Russia has declined to participate in an OSCE meeting on Saturday to explain its unusual military buildup on Ukraine's borders and in the occupied Crimea, the U.S. Mission to the OSCE reports.
"We regret that Russia did not avail itself of this opportunity to address concerns and reduce risks under the Vienna document," the Mission tweeted.
The corresponding meeting was earlier called on Ukraine's initiative.
Read alsoZelensky: Ukraine, Turkey have "common vision" of security in Black Sea regionRussian military buildup: Background
On March 30, 2021, Commander-in-Chief of the Armed Forces of Ukraine, Colonel-General Ruslan Khomchak said Russia had deployed 28 battalion tactical groups along the state border of Ukraine and in the temporarily occupied territories. It is also said to be planning to bring up to 25 battalion tactical groups under the guise of preparing for military drills. Such actions pose a threat to Ukraine's military security.
According to the Armed Forces of Ukraine, enemy troops are reinforcing their advanced units with reconnaissance teams and sniper pairs, involving Russian army instructors in personnel training. Russia-led forces' artillery units are reportedly on full alert in certain districts, including villages and towns in occupied Ukrainian territory.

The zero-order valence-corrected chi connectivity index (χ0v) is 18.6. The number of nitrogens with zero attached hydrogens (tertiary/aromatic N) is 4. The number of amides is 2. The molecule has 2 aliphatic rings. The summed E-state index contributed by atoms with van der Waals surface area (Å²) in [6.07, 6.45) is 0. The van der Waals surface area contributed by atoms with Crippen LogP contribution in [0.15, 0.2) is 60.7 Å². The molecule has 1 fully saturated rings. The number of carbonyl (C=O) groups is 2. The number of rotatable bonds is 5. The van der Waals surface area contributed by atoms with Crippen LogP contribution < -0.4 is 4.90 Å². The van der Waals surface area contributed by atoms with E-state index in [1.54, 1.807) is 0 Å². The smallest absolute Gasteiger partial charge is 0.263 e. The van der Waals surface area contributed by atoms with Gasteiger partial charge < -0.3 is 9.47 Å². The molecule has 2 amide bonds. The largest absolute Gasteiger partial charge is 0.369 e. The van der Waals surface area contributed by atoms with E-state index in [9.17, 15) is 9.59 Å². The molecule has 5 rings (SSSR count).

On March 31, 2021, The New York Times reported Russia was pulling 4,000 troops to the border with Ukraine.
Footage was shared on the Internet, showing a train with Russian military hardware en route along the Kerch Strait bridge to occupied Crimea.
The U.S. European Command raised its alert status to the highest level after fighting had resumed between Russia-led forces and Ukrainian troops in Donetsk region.
The U.S. Department of Defense said it was "aware of Russian troop movements" on Ukraine's borders and was concerned about recent escalations of Russian aggression in eastern Ukraine.
Read alsoFive states condemn Russian military activity near Ukraine's bordersThe United States, finding reports of Russian military movements on Ukraine's border credible, asked Moscow to explain the "provocations" and is ready to engage on the situation.
The Vienna Document: Memo
The Vienna Document 1999 is the most important confidence- and security-building measure (CSBM) in the OSCE area.
The Vienna Document requires participating States to:
Provide each other with information about their military forces annually, including about manpower and major conventional weapon- and equipment systems, as well as deployment plans and budgets;
Notify each other ahead of time about major military activities such as exercises;
Accept up to three inspections of their military sites per year. Some sensitive areas are excluded;
Invite other States to observe certain activities. It also encourages States to permit journalists from all participating States to cover the activities; and
Cconsult and co-operate in case of unusual military activity or increasing tensions. The Vienna Document encourages participating States, for example, to voluntarily host military visits to dispel concerns.